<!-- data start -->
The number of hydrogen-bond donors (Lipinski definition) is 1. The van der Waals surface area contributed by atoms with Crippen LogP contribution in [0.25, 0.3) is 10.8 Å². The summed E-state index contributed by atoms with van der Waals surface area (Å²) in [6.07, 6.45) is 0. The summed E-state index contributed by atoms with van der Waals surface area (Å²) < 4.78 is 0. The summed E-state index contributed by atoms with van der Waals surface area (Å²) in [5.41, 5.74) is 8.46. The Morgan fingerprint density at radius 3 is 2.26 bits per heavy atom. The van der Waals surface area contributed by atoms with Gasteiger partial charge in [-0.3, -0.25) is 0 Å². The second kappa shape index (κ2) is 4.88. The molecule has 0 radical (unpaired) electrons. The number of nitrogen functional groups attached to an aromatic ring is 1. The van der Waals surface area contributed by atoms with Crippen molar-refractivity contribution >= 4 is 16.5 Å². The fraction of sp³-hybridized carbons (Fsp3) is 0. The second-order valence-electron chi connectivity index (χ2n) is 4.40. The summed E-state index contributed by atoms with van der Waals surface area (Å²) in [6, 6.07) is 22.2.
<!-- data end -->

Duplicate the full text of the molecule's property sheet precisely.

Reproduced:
The number of hydrogen-bond donors (Lipinski definition) is 1. The van der Waals surface area contributed by atoms with Crippen LogP contribution in [0.25, 0.3) is 10.8 Å². The summed E-state index contributed by atoms with van der Waals surface area (Å²) in [6.07, 6.45) is 0. The summed E-state index contributed by atoms with van der Waals surface area (Å²) < 4.78 is 0. The summed E-state index contributed by atoms with van der Waals surface area (Å²) in [5.41, 5.74) is 8.46. The Morgan fingerprint density at radius 3 is 2.26 bits per heavy atom. The van der Waals surface area contributed by atoms with Gasteiger partial charge in [-0.3, -0.25) is 0 Å². The second kappa shape index (κ2) is 4.88. The molecule has 0 radical (unpaired) electrons. The number of nitrogen functional groups attached to an aromatic ring is 1. The van der Waals surface area contributed by atoms with Crippen molar-refractivity contribution >= 4 is 16.5 Å². The fraction of sp³-hybridized carbons (Fsp3) is 0. The second-order valence-electron chi connectivity index (χ2n) is 4.40. The summed E-state index contributed by atoms with van der Waals surface area (Å²) in [6, 6.07) is 22.2.